Positively Jurassic.

Poole to Weymouth.

Although it would have been really nice to hang around Poole harbour and Studland bay for a few days i really wanted to get to and around Portland Bill in ideal conditions and that meant pushing Inanda upwind for yet another day and through another tide race. If you are an offsore sailor here you will probably have been around the infamous Isle of Portland and had to deal with the race there.  The ideal conditions that i wanted were essentially a neap slack water in daylight but as early as possible to then deal with the long bash across Lyme bay.  True to form the wind direction headed us all the way : westerly when we were trying to get around St Albans head and across to Weymouth and then north to north-west as we tried to get up into the north-west corner of Lyme bay and into Exemouth.   If i sound a bit jaded it’s because the whole trip so far has been typified by getting up and finding the wind dead ahead……again.

Leaving Poole. Briefly downwind but going east at that point.



Handfast point, Studland bay.


Studland bay has a really nice anchorage and being shallow draught we were able to get pretty close inshore. In the Liberty we could have got much further inshore and i might even have gone in to wading depth but i don’t have that capability with Inanda. I can risk landing Inanda in nice soft mud but not on hard sand bottoms like Studland and later Weymouth so it’s back to doing nearly accurate tidal calculations before anchoring.

The entertainment in Studland bay was during the evening after we had anchored. For several days while in the Frome i had been hearing the clatter of automatic weapons from Lulworth firing range and occasionally the thuds of artillery or tanks firing. The other regular sound especially in the evening was the whine of big gas turbines and thwocka-thwock of helicopter blades.   It became apparent that there was a bit of training going on when a big Chinook flew past us quite low with what looked like an RIB slung underneath.  When they pulled up about a mile away, descended ‘landed’ the RIB in Studland bay and 4 blokes then roped quickly down into the RIB it became quickly apparent that the SBS, i guess, were out training.  It’s hardly a state secret that the very secretive SBS are based in Poole.


The following day was one of the low points of the trip, we got away early and started the long beat down past Swanage and along to St Albans head.  It was just one of those days when i couldn’t get a thing right sailing and tide-wise.  Which ever way i tried to go i seemed to be the wrong side of wind shifts, the visibility dropped to about 50 yards and i had to feel my way along the coast trying to beat up to St Albans.  That headland in case you don’t know can have a small but nasty tide-race and there is only a narrow patch of ‘smooth’ water close inshore. Because i couldn’t see a damned thing i ended up going right through the race and breaking waves.  Jackie suffered a bit and eventually just had to bunk-out for a while as i gave up and motor-sailed west.  When the visibility did clear it was the strangest appearance as the coast looked as though it was covered in snow and the receding fog bank looked like huge hard edged mountains.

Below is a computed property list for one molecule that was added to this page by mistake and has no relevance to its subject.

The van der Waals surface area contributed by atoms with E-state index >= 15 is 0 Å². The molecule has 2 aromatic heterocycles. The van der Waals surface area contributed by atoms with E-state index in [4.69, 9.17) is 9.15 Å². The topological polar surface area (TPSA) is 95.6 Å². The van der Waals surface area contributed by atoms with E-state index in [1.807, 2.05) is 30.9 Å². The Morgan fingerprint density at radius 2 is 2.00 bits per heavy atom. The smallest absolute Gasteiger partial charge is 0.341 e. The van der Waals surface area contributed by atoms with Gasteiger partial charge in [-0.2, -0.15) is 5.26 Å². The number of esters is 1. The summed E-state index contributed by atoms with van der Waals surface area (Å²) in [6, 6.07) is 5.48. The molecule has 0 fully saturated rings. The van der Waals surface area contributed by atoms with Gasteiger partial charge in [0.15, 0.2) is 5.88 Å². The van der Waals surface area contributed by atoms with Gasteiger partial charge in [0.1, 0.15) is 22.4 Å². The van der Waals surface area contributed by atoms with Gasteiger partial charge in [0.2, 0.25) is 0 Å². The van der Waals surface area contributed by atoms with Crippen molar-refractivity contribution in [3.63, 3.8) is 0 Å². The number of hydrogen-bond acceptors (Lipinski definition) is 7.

The colours were all extreme blues and violets too.


I think we were both glad to get into the shelter of Weymouth and get an anchor down, we did anchor off the beach and it was ok but a bit rocky-rolly from the swell coming around Portland to our south so we gave up and went into the harbour to go alongside. On previous trips i really haven’t enjoyed being in Weymouth harbour because of the ferry that used to sit on its berth running its generators all night.  This time it was much quieter and aside from having to turn out at stupid o-clock to let an inside boat clear out (which we knew about) it was fine.  In the morning the harbour master moved us to the small boat berths but then charged us the extra length for Inanda’s bowsprit…..note to make sure my running bowsprit project gets done !.



Jax looks happier after a nights sleep and some food.   The owner of the Sadler 26 that came alongside turned out to be a thoroughly nice bloke and a good singlehander as well.  As it worked out we left Weymouth almost together the next morning just before first light to make our tidal gate at the bill.    Once around the bill he scooted off on a lower and faster course than i was doing but then had to beat back up to Exemouth so in the end didn’t do much better than i did……very kind of him to wait for us as i didn’t have my new Exemouth chart on board and could only take a broad guess where the bar entrance would be even though i had come across in the opposite direction earlier this year.  We were both expecting a tough day with a long beat all the way across Lyme bay. Although it was hard work and once again i struggled to balance Inanda in the short chop and fresh breeze we were motoring in over the Exe bar just after high water by 1300 and feet-up moored by 1400.


Silly o-clock start from Weymouth.


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